This is our farm column from farmer Casey O’Neill. O’Neill is the owner operator of HappyDay Farms north of Laytonville, and a long time advocate for the cannabis community in Mendocino Co; more of his writing can be found here. The opinions expressed in this column are those of the writer. If you would like to submit a letter to the editor feel free to write to [email protected].
As I travel through this journey of life, I form relationships with family, friends, community. We share in the joys and tribulations, the great happenings and the tragic sorrows. We hold each other up, supporting and holding the burdens and reveling in the good times. I spent the weekend in a beautiful place, camping with community, sharing in food and drink, music and revelry.
After two years of pandemic, gatherings have an additional special feel, catching up with folks I haven’t seen in far too long. Changes have happened for all of us, young people have grown, beloved elders have passed on. Life continues with the inevitable passage of time, and I take a moment to reflect and feel the gratitude of human relationships and the beauty of nature.
There is something so precious nestled within and among us, so subtle that it often slips by in the hustle and bustle of busy lives. We see in each other the strengths and weaknesses of mortal, human creatures, and we make each other stronger by recognizing the shared places in which we find ourselves. We experience smiles and joy, the trickling brook, the crashing waves, the sun and sand on our skin, and we are changed for the better.
So often I fail to take the time to get out, but when I do make the effort I’m always glad of the results. I draw energy from interactions with others, sharing meals, telling stories, catching up where we left off when last we crossed paths. I see the children growing older, the young people becoming adults, my peers stepping into middle age. I treasure the elders, and seek the wisdom and lessons that they offer.
Life is precious. Within the stress and intensity of the daily journey I lose sight of the depth and magic within, yet it is always there, just below the surface. Taking time out to gather reminds me of what I value, showing me a mirror so that I can assess my choices and practices.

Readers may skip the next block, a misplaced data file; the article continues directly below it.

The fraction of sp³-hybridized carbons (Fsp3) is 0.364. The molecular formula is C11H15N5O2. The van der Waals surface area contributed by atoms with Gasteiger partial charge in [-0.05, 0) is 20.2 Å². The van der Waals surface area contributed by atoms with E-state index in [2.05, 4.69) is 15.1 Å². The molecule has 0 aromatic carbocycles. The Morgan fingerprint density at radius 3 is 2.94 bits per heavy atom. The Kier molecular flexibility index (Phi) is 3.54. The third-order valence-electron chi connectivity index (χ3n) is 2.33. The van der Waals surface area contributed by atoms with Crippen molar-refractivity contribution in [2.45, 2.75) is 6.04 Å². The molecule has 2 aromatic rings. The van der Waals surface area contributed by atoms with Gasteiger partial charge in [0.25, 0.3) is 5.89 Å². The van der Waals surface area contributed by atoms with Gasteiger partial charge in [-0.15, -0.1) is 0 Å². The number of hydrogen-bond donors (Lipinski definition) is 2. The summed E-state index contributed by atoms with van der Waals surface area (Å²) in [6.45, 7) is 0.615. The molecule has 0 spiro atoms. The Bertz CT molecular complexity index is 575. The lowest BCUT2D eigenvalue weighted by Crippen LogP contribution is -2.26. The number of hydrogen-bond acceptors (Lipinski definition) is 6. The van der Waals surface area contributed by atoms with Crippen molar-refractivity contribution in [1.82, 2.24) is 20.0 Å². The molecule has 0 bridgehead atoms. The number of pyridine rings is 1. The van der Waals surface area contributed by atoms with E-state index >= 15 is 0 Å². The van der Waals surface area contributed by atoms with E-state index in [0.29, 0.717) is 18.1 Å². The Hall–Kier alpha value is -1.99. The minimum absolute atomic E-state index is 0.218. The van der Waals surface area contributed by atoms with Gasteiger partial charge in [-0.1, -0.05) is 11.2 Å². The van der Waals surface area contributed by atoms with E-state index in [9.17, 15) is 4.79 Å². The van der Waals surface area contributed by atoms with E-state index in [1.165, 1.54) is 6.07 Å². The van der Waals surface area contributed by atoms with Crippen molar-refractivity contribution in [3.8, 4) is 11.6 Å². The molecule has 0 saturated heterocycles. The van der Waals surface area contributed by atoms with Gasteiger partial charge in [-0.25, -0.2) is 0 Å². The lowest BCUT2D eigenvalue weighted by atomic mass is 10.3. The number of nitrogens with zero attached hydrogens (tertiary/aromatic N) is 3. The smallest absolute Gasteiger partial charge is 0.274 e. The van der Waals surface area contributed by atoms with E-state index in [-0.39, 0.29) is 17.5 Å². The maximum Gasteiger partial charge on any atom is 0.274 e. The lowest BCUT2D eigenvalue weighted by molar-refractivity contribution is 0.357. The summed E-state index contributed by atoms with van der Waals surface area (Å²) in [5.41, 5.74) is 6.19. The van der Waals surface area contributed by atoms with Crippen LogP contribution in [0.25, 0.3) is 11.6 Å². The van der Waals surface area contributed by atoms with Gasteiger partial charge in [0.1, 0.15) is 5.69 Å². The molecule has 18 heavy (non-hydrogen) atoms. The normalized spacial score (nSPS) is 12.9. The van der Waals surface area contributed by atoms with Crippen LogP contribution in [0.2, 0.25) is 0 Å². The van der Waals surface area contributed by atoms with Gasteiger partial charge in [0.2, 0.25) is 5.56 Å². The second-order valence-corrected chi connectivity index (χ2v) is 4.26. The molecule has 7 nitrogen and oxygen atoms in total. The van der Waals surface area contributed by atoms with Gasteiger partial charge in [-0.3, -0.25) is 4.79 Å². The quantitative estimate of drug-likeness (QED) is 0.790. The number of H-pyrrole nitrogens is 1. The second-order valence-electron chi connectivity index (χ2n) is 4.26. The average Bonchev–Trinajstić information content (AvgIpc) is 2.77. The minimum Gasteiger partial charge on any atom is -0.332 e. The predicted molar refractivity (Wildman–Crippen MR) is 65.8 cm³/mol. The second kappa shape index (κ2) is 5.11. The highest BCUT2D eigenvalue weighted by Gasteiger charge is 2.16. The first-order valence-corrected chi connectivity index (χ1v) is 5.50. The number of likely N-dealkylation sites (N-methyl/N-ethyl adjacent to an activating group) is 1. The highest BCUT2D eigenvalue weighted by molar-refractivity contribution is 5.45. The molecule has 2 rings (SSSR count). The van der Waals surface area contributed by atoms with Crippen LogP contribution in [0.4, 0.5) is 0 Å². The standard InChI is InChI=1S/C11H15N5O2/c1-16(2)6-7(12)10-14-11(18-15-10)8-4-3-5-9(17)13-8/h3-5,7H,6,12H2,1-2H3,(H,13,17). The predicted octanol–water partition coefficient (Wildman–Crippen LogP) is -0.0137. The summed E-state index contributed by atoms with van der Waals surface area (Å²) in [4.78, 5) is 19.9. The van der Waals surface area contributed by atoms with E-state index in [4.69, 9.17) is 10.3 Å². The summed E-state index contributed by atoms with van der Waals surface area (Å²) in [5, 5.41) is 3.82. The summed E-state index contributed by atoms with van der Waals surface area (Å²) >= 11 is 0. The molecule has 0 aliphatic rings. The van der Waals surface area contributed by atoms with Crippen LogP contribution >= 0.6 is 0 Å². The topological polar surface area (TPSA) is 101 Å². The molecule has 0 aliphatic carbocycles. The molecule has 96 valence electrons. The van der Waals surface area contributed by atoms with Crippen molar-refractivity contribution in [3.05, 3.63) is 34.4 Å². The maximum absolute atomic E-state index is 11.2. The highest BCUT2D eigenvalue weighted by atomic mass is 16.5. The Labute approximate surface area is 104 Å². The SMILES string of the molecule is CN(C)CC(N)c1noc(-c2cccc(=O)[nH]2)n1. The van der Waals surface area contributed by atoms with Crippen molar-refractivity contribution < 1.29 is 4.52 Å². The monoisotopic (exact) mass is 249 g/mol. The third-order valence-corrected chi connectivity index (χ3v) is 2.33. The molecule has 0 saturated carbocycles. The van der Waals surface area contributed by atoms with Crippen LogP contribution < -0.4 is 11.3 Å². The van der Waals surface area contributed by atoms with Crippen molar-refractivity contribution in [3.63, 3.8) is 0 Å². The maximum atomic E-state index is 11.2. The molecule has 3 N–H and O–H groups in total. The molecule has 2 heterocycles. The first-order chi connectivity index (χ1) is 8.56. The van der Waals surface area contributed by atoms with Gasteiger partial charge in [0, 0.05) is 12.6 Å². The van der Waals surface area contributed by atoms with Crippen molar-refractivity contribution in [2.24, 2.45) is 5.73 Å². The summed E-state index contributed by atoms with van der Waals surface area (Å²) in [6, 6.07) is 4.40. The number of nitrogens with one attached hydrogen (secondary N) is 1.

It’s been far too long since I played much music, and I found deep joy in bringing out my box drum and brushes around the campfire. I realized this weekend that I’ve been playing percussion instruments for more than 25 years, and yet I still feel like I have so much to learn about music.
I had the chance to play drums with other drummers and with players of string instruments and flutes. We shared in the joy of music, the improvisation of it within the structure of rhythm and cadence. We sang old songs and made up new ones, reveling in the shared experience. Music is like life, both routine and unique, mundane and special. We find ourselves in the spaces between, looking for the pocket within the beat.
There is a trance state that comes with deep percussion, especially when combined with cannabis, mushrooms or other mind altering substances. Playing deep into the night, switching up the rhythms, leading and following each other through the beat brings a depth of soul and feeling that I value.
Music ebbs and flows in my life, sometimes a strong force that has me enjoying the group effort of practice and playing shows, and sometimes a background that I listen to but don’t participate in. Sometimes I go long stretches without playing, but every time that I return to the music it is there like an old friend, ready to pick up where we left off.
Over the years I’ve gotten more comfortable, able to play different types of music with the enjoyment that comes from presence in song. All else drops away, there is little thinking, just the present moment and the sounds of the instruments. That feeling when it all hits right and everyone starts smiling and nodding is one of the biggest joys in my life.
Every time I have a proper session I think to myself “I want to be more regular with music, not to set it aside until the next camping trip months later.” Sometimes I even stick with it, playing and practicing for a while until it slips away with the busyness of farming. This is one of those times when I feel refreshed and excited, wanting to continue playing more often. To the teachers, the players of instruments, the singers of songs; thank you! May the rhythm find you well, and as always, much love and great success to you on your journey!